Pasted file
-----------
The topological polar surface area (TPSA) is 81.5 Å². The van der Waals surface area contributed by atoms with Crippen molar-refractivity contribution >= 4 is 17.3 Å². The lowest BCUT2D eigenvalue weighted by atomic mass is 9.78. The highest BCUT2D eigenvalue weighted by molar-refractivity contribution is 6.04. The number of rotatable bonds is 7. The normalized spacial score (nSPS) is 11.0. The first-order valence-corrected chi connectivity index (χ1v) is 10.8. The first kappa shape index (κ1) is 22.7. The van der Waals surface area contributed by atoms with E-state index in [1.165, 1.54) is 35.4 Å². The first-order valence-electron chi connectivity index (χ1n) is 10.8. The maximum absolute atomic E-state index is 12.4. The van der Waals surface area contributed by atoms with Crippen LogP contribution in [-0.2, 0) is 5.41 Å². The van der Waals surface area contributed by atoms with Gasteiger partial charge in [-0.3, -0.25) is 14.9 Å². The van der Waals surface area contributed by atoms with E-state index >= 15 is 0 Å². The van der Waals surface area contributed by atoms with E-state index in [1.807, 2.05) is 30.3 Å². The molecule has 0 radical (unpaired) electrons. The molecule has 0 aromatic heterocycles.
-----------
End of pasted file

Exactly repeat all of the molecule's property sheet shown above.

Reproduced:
The topological polar surface area (TPSA) is 81.5 Å². The van der Waals surface area contributed by atoms with Crippen molar-refractivity contribution >= 4 is 17.3 Å². The lowest BCUT2D eigenvalue weighted by atomic mass is 9.78. The highest BCUT2D eigenvalue weighted by molar-refractivity contribution is 6.04. The number of rotatable bonds is 7. The normalized spacial score (nSPS) is 11.0. The first-order valence-corrected chi connectivity index (χ1v) is 10.8. The first kappa shape index (κ1) is 22.7. The van der Waals surface area contributed by atoms with E-state index in [1.165, 1.54) is 35.4 Å². The first-order valence-electron chi connectivity index (χ1n) is 10.8. The maximum absolute atomic E-state index is 12.4. The van der Waals surface area contributed by atoms with Crippen LogP contribution in [-0.2, 0) is 5.41 Å². The van der Waals surface area contributed by atoms with Gasteiger partial charge in [-0.3, -0.25) is 14.9 Å². The van der Waals surface area contributed by atoms with E-state index >= 15 is 0 Å². The van der Waals surface area contributed by atoms with E-state index in [1.807, 2.05) is 30.3 Å². The molecule has 0 radical (unpaired) electrons. The molecule has 0 aromatic heterocycles.